It Will Never Be Enough: France Suggests Even if Brexit Deal is Agreed, They Would Veto it

EU chief negotiator Michel Barnier, wearing a protective face covering to combat the spread of the coronavirus, walks to a conference centre in central London on December 3, 2020 as talks continue on a trade deal between the EU and the UK. - With just a month until Britain's post-Brexit …
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A top figure in the French government accused British negotiators of being duplicitous in talks and suggested the nation could use its veto to kill any deal they didn’t deem in their interest, seriously knocking expectations in London and Brussels that an agreement was on the verge of being signed.

Reports and speculation in European media in recent days suggested a Brexit deal could have been agreed late this week, although without clear indication of who would have surrendered to who and on what issues in order to make such an unlikely breakthrough possible. Yet claims emerging on Friday now suggest that talks were not actually going so well, and could be torpedoed at the last minute by the French government in a bid to protect their own interests.

Clément Beaune, France’s European affairs minister who The Times described as being close to, and speaking for, French president Emmanuel Macron, clearly laid out how dissatisfied the French appeared to be. Beaune said:

If there were a deal that isn’t good which in our evaluation doesn’t correspond to those interests, we will oppose it.

Yes, each country has a veto, so it’s possible. France, like all its partners, has the means of a veto. We must make our own evaluation, of course, of this deal, that’s normal. We owe that to the French people, we owe it to our fishermen and to other economic sectors.

I want to believe we will have a good deal, but to get a good deal you know it’s better to be frank, and to say our interests We have been very clear, sometimes the Brits a little less so, about our interests.

French Prime Minister Jean Castex (C), flanked by the Mayor of Boulogne sur Mer, Frederic Cuvillier (R) meets with different representatives of the fishing port during a visit on the preparations ahead of the end of the Brexit transition period on December 31, 2020, in Boulogne sur Mer, France on December 3, 2020. (Photo by CHRISTOPHE PETIT TESSON/POOL/AFP via Getty Images)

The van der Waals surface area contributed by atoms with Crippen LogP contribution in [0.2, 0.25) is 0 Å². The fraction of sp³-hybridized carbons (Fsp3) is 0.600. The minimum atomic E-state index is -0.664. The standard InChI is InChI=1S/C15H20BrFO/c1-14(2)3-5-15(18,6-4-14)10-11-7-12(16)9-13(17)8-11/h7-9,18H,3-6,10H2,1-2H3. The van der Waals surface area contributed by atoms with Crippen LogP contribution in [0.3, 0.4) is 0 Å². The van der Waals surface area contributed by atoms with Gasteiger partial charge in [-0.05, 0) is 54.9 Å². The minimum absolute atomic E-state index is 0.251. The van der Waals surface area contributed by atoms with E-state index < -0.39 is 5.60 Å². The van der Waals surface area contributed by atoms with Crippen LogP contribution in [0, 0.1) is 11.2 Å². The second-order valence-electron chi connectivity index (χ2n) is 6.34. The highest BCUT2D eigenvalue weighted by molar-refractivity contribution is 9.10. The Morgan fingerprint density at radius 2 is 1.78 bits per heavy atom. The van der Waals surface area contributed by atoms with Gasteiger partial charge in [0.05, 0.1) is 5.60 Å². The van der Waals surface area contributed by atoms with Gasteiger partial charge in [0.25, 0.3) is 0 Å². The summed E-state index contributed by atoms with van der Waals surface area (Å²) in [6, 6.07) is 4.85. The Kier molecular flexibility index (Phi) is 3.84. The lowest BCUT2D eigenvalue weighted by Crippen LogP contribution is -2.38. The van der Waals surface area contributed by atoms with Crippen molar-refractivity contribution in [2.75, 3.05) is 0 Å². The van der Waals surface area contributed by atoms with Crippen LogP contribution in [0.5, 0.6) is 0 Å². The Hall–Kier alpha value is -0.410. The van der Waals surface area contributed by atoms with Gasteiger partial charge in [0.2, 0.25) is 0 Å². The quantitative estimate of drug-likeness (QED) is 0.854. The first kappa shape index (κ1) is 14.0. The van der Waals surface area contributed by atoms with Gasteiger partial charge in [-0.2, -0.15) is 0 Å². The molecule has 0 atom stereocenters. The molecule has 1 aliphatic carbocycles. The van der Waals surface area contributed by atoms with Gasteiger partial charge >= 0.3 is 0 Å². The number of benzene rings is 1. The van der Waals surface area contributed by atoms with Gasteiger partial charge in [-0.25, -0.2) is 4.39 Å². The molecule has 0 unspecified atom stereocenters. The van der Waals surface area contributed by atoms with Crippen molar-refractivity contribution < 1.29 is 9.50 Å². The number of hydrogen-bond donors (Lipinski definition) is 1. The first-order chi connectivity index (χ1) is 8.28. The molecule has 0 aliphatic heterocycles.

That Beaune specifically cited fishing is critical: whether a deal would be signed at all may depend on whether French fishermen can still land large catches in British waters. As things presently stand, British fishing boats land just nine per cent of English Channel cod and stand to gain much of that if Britain leaves without a deal — a matter of massive concern to France and symbolic to British Brexiteers of a full and true Brexit with repatriated control of the nation’s waters.

Indeed, the Daily Telegraph reports European negotiators have suddenly added a series of new demands into talks in recent days, even as an agreement was allegedly close on previously established grounds. It is claimed this sudden change in approach from Europe is down to French demands. The paper notes remarks from a British source that the new demands following French lobbying were “unacceptable”. 

The ultimate result of this change in approach was that the chances of getting a deal at all were “receding”. Talks will continue through the weekend. 

It may be viewed as reasonably ironic that the French government is so dissatisfied with the state of talks, given the European Union’s top Brexit negotiator is a veteran French politician, Michel Barnier.

If France vetoed any deal that came forward in the coming days, it could lead to two outcomes. Most likely would be Britain leaving the European Union without a deal at the end of 2020 — in less than four weeks’ time. Less probable — given the UK government has already strongly rebuffed the possibility, and doing so would seriously damage Boris Johnson politically at home — is the transition period being extended into 2021, allowing talks to continue.

If a French veto did indeed lead to Britain leaving the European Union fully and without strings attached — as would be the case in a so-called no deal Brexit — the event would have a certain resonance with when the UK first joined the Union, or the Common Market as it was then known. While the UK finally joined in 1973, that was after France had vetoed Britain joining twice — in 1963 and 1967.

France, holding the door shut in the 1960s and then — possibly — slamming it closed behind Britain in 2020. In international relations, some things never change.


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